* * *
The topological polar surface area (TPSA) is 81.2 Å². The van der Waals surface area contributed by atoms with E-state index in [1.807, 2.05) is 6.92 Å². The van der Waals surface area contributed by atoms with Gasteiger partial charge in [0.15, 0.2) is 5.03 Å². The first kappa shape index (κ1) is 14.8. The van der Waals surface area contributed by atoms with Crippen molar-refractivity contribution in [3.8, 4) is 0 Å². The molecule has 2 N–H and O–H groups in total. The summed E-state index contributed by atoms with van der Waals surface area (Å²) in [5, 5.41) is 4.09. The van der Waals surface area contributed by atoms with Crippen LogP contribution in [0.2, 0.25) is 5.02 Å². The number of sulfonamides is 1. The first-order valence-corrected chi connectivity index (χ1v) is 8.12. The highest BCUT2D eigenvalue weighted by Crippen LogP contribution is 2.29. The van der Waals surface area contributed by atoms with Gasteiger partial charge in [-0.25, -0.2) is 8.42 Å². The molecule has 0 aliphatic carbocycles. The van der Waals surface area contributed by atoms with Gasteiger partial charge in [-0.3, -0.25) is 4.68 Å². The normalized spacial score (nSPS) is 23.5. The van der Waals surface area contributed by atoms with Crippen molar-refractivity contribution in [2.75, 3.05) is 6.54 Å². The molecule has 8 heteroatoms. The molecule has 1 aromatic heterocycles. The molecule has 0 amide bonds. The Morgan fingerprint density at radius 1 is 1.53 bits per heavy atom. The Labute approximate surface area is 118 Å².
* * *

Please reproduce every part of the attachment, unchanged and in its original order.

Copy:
The topological polar surface area (TPSA) is 81.2 Å². The van der Waals surface area contributed by atoms with E-state index in [1.807, 2.05) is 6.92 Å². The van der Waals surface area contributed by atoms with Gasteiger partial charge in [0.15, 0.2) is 5.03 Å². The first kappa shape index (κ1) is 14.8. The van der Waals surface area contributed by atoms with Crippen molar-refractivity contribution in [3.8, 4) is 0 Å². The molecule has 2 N–H and O–H groups in total. The summed E-state index contributed by atoms with van der Waals surface area (Å²) in [5, 5.41) is 4.09. The van der Waals surface area contributed by atoms with Crippen LogP contribution in [0.2, 0.25) is 5.02 Å². The number of sulfonamides is 1. The first-order valence-corrected chi connectivity index (χ1v) is 8.12. The highest BCUT2D eigenvalue weighted by Crippen LogP contribution is 2.29. The van der Waals surface area contributed by atoms with Gasteiger partial charge in [-0.25, -0.2) is 8.42 Å². The molecule has 0 aliphatic carbocycles. The van der Waals surface area contributed by atoms with Gasteiger partial charge in [-0.3, -0.25) is 4.68 Å². The normalized spacial score (nSPS) is 23.5. The van der Waals surface area contributed by atoms with Crippen molar-refractivity contribution in [2.75, 3.05) is 6.54 Å². The molecule has 8 heteroatoms. The molecule has 1 aromatic heterocycles. The molecule has 0 amide bonds. The Morgan fingerprint density at radius 1 is 1.53 bits per heavy atom. The Labute approximate surface area is 118 Å².